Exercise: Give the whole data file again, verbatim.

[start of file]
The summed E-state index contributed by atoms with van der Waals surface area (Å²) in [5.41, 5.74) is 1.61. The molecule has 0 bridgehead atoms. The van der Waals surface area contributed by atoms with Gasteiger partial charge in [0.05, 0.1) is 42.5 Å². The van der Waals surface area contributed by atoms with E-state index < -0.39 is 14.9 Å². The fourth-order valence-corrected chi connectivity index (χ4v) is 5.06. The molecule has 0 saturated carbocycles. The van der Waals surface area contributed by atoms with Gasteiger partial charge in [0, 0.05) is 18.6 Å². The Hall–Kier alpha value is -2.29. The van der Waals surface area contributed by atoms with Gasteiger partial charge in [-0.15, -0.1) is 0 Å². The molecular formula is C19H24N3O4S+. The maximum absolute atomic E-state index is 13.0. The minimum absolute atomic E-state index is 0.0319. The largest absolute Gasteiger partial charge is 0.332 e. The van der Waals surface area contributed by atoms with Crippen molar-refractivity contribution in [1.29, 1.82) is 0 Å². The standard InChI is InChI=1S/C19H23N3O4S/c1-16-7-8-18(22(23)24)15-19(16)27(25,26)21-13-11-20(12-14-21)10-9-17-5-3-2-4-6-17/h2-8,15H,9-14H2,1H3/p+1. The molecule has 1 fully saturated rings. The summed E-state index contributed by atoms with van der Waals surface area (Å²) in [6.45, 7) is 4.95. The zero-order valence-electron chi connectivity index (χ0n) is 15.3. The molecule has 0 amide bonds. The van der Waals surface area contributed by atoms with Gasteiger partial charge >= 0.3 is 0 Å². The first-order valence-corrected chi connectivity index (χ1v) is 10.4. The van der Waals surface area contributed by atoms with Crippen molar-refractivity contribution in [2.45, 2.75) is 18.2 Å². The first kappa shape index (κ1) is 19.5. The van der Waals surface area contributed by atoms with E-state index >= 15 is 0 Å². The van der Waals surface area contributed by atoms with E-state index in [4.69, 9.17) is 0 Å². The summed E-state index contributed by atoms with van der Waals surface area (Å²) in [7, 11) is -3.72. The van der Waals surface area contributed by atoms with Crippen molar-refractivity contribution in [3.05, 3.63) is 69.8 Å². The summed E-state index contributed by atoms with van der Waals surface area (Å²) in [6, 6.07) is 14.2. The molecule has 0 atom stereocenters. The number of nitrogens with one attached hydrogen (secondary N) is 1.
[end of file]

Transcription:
The summed E-state index contributed by atoms with van der Waals surface area (Å²) in [5.41, 5.74) is 1.61. The molecule has 0 bridgehead atoms. The van der Waals surface area contributed by atoms with Gasteiger partial charge in [0.05, 0.1) is 42.5 Å². The van der Waals surface area contributed by atoms with E-state index < -0.39 is 14.9 Å². The fourth-order valence-corrected chi connectivity index (χ4v) is 5.06. The molecule has 0 saturated carbocycles. The van der Waals surface area contributed by atoms with Gasteiger partial charge in [0, 0.05) is 18.6 Å². The Hall–Kier alpha value is -2.29. The van der Waals surface area contributed by atoms with Gasteiger partial charge in [-0.15, -0.1) is 0 Å². The molecular formula is C19H24N3O4S+. The maximum absolute atomic E-state index is 13.0. The minimum absolute atomic E-state index is 0.0319. The largest absolute Gasteiger partial charge is 0.332 e. The van der Waals surface area contributed by atoms with Crippen molar-refractivity contribution in [1.29, 1.82) is 0 Å². The standard InChI is InChI=1S/C19H23N3O4S/c1-16-7-8-18(22(23)24)15-19(16)27(25,26)21-13-11-20(12-14-21)10-9-17-5-3-2-4-6-17/h2-8,15H,9-14H2,1H3/p+1. The molecule has 1 fully saturated rings. The summed E-state index contributed by atoms with van der Waals surface area (Å²) in [6.45, 7) is 4.95. The zero-order valence-electron chi connectivity index (χ0n) is 15.3. The molecule has 0 amide bonds. The van der Waals surface area contributed by atoms with Gasteiger partial charge >= 0.3 is 0 Å². The first-order valence-corrected chi connectivity index (χ1v) is 10.4. The van der Waals surface area contributed by atoms with Crippen molar-refractivity contribution in [2.45, 2.75) is 18.2 Å². The first kappa shape index (κ1) is 19.5. The van der Waals surface area contributed by atoms with E-state index >= 15 is 0 Å². The van der Waals surface area contributed by atoms with E-state index in [4.69, 9.17) is 0 Å². The summed E-state index contributed by atoms with van der Waals surface area (Å²) in [7, 11) is -3.72. The van der Waals surface area contributed by atoms with Crippen molar-refractivity contribution in [3.05, 3.63) is 69.8 Å². The summed E-state index contributed by atoms with van der Waals surface area (Å²) in [6, 6.07) is 14.2. The molecule has 0 atom stereocenters. The number of nitrogens with one attached hydrogen (secondary N) is 1.